Is another stimulus check coming? Maybe if you live in California and make less than $75K.
Congress hasn’t approved a fourth stimulus check, so California may send its own round to most of the state.
The proposal, just one part of Governor Gavin Newsom’s $100 billion “California Comeback Plan,” has not yet become law. But Newsom hasn’t wasted any time in selling his plan to millions of Californians.
Responding to a tweet saying Americans were wondering if more financial aid was coming, Newsom confidently said: “In California — the answer is YES.”
“$600 checks are coming to 2/3 of Californians. And if you have a kid, you can benefit from an additional $500,” Newsom said on Twitter Tuesday.
In another social media video, Newsom explained the plan behind a label reading: “More $600 checks are COMING!”
Previously, Newsom acknowledged the plan will need the support of the state’s Legislature to pass but said his office was optimistic that lawmakers’ “values are aligned,” on the proposal — an expansion of the state’s previous Golden State Stimulus, which first targeted low-income residents for payments.
At the federal level, Congress has authorized three waves of direct payments since the COVID-19 pandemic began in spring 2020. Dozens of members of Congress have said they support ongoing stimulus payments, but neither chamber has approved a fourth payment.
Here’s what to know about stimulus checks for Californians:
How much money would Californians get in a stimulus check?
The proposed tax rebates would be up to $1,100. Individuals would get $600 and families with dependents would get an additional $500.
Who would get the checks?
Roughly 11 million Californians would see direct, one-time payments under the plan, which targets middle-class Californians. Newsom says that’s 78% of all tax filers in the state.
Taxpayers making between $30,000 and $75,000 a year would get the $600 payment. Households making up to $75,000 with at least one child would get the extra $500.
The checks would be offered “regardless of immigration status,” Newsom said Monday.
How would California pay for the stimulus checks?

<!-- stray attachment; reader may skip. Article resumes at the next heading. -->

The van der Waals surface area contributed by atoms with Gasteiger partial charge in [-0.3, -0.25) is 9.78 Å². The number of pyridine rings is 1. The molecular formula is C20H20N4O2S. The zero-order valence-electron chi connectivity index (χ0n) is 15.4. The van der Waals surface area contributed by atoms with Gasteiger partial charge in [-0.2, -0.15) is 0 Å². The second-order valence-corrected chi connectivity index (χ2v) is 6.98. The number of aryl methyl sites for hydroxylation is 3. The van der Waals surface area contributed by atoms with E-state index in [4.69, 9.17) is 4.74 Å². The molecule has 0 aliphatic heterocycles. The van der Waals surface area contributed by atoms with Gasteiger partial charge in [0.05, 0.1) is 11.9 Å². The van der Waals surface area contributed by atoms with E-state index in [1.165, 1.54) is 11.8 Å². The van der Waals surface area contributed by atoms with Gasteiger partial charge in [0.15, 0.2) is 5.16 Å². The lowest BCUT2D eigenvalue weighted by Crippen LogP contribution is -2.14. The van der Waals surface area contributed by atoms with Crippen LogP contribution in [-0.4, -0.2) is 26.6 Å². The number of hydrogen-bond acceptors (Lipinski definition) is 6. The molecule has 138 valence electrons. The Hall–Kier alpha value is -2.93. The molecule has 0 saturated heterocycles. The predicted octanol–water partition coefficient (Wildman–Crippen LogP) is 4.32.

They would be funded by an astonishing budget surplus of nearly $76 billion, Newsom said.
It’s the “largest state surplus in American history,” Newsom said.
A law passed by voters in the 1970s requires the state to give some money back to taxpayers if the surplus hits a certain limit. The state estimates it will be $16 billion over that threshold.
What are critics saying?
Even supporters of the effort have labeled it the “Recall Refund,” a reference to the ongoing effort to recall Newsom following backlash for his handling of the pandemic.
“I am generally supportive of what many are calling the ‘Recall Refund,’ ” tweeted Republican Assemblyman James Gallagher. “It’s really the least the Newsom could do considering the devastation caused to jobs and small businesses.”
Kevin Faulconer, a former San Diego mayor who supports the recall effort and has announced he is seeking to replace Newsom, said the state would be better off cutting taxes rather than sending tax rebates.
“Californians need permanent, real tax relief, not just one-tine stimulus checks,” Faulconer said in a statement that tied the state’s taxes to its recent decline in population.
The budget surplus puts Newsom in a prime political position, said Eric Schickler, a political science professor at the University of California, Berkeley. It’s a better position when “you’re able to give out surplus to millions of voters than in a mode of cutting the budget, raising taxes, asking for sacrifice,” he said.
Are other states sending stimulus checks?
Newsom’s proposal claims to be the biggest state-funded stimulus, but it’s not unprecedented.
Nearly 425,000 Marylanders were eligible for payments under the state’s RELIEF Act this winter. Families received $500 and individuals received a one-time payment of $300. The program targeted low- to moderate-income workers.
California itself previously sent out $600 one-time stimulus payments to millions of low-income California households, with extra help for undocumented workers left out of the federal government’s pandemic relief. Newsom’s latest proposal extends those payments to millions of more people.
As long as they have the funds to cover the payments, other states could follow suit. However, many southern states have recently moved to slash pandemic relief benefits, rather than extend them.
Alabama, Tennessee and Missouri all moved this week to roll back federal unemployment benefits, fearing the funds were keeping qualified workers from seeking jobs.
Contributing: Rick Rouan, USA TODAY; Madeleine O’Neill, USA TODAY Network; The Associated Press
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